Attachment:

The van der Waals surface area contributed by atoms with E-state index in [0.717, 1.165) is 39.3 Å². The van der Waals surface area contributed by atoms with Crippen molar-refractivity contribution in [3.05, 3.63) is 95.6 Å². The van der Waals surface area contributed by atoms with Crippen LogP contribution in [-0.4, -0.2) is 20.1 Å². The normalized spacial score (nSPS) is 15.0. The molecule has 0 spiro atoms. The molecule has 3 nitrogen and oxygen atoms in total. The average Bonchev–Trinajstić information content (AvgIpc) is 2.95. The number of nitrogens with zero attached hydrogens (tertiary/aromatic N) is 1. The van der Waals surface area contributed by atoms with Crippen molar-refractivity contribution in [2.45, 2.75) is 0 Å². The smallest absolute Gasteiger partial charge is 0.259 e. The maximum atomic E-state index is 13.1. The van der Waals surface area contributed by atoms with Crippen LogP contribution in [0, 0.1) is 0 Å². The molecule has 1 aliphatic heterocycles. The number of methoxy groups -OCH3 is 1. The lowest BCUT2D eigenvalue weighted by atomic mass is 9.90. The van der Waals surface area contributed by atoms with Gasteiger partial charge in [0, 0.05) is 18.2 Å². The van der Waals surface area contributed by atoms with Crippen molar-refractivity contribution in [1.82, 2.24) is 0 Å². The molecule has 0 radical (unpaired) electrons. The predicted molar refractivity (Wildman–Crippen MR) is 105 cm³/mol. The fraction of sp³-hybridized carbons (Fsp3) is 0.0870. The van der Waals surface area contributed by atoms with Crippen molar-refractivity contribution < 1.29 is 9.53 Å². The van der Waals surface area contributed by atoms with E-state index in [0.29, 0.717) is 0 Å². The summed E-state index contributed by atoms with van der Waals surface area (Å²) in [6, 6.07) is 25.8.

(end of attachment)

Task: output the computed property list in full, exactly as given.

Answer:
The van der Waals surface area contributed by atoms with E-state index in [0.717, 1.165) is 39.3 Å². The van der Waals surface area contributed by atoms with Crippen molar-refractivity contribution in [3.05, 3.63) is 95.6 Å². The van der Waals surface area contributed by atoms with Crippen LogP contribution in [-0.4, -0.2) is 20.1 Å². The normalized spacial score (nSPS) is 15.0. The molecule has 0 spiro atoms. The molecule has 3 nitrogen and oxygen atoms in total. The average Bonchev–Trinajstić information content (AvgIpc) is 2.95. The number of nitrogens with zero attached hydrogens (tertiary/aromatic N) is 1. The van der Waals surface area contributed by atoms with Crippen molar-refractivity contribution in [2.45, 2.75) is 0 Å². The smallest absolute Gasteiger partial charge is 0.259 e. The maximum atomic E-state index is 13.1. The van der Waals surface area contributed by atoms with Crippen LogP contribution in [0, 0.1) is 0 Å². The molecule has 1 aliphatic heterocycles. The number of methoxy groups -OCH3 is 1. The lowest BCUT2D eigenvalue weighted by atomic mass is 9.90. The van der Waals surface area contributed by atoms with Gasteiger partial charge in [0, 0.05) is 18.2 Å². The van der Waals surface area contributed by atoms with Crippen molar-refractivity contribution in [1.82, 2.24) is 0 Å². The molecule has 0 radical (unpaired) electrons. The predicted molar refractivity (Wildman–Crippen MR) is 105 cm³/mol. The fraction of sp³-hybridized carbons (Fsp3) is 0.0870. The van der Waals surface area contributed by atoms with Crippen molar-refractivity contribution < 1.29 is 9.53 Å². The van der Waals surface area contributed by atoms with E-state index in [0.29, 0.717) is 0 Å². The summed E-state index contributed by atoms with van der Waals surface area (Å²) in [6, 6.07) is 25.8.